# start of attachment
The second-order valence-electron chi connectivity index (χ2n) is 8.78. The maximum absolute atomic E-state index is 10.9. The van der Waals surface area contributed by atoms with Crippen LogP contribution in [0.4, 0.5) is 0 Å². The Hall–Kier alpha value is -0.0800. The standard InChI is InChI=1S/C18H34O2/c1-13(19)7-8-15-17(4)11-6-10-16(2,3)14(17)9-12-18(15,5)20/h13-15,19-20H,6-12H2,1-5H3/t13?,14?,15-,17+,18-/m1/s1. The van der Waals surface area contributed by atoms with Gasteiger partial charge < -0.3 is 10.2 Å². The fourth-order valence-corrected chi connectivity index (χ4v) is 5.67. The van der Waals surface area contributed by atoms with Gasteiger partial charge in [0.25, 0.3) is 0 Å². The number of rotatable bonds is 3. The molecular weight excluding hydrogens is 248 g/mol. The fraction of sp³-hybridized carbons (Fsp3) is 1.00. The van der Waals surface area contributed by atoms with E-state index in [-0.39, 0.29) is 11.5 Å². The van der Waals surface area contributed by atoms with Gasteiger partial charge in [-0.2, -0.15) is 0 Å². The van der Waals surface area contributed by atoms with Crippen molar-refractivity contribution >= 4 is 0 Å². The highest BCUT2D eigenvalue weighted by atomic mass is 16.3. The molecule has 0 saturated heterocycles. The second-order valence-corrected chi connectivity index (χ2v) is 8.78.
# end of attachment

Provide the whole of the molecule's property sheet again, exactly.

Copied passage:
The second-order valence-electron chi connectivity index (χ2n) is 8.78. The maximum absolute atomic E-state index is 10.9. The van der Waals surface area contributed by atoms with Crippen LogP contribution in [0.4, 0.5) is 0 Å². The Hall–Kier alpha value is -0.0800. The standard InChI is InChI=1S/C18H34O2/c1-13(19)7-8-15-17(4)11-6-10-16(2,3)14(17)9-12-18(15,5)20/h13-15,19-20H,6-12H2,1-5H3/t13?,14?,15-,17+,18-/m1/s1. The van der Waals surface area contributed by atoms with Gasteiger partial charge < -0.3 is 10.2 Å². The fourth-order valence-corrected chi connectivity index (χ4v) is 5.67. The van der Waals surface area contributed by atoms with Gasteiger partial charge in [0.25, 0.3) is 0 Å². The number of rotatable bonds is 3. The molecular weight excluding hydrogens is 248 g/mol. The fraction of sp³-hybridized carbons (Fsp3) is 1.00. The van der Waals surface area contributed by atoms with E-state index in [-0.39, 0.29) is 11.5 Å². The van der Waals surface area contributed by atoms with Gasteiger partial charge in [-0.2, -0.15) is 0 Å². The van der Waals surface area contributed by atoms with Crippen molar-refractivity contribution >= 4 is 0 Å². The highest BCUT2D eigenvalue weighted by atomic mass is 16.3. The molecule has 0 saturated heterocycles. The second-order valence-corrected chi connectivity index (χ2v) is 8.78.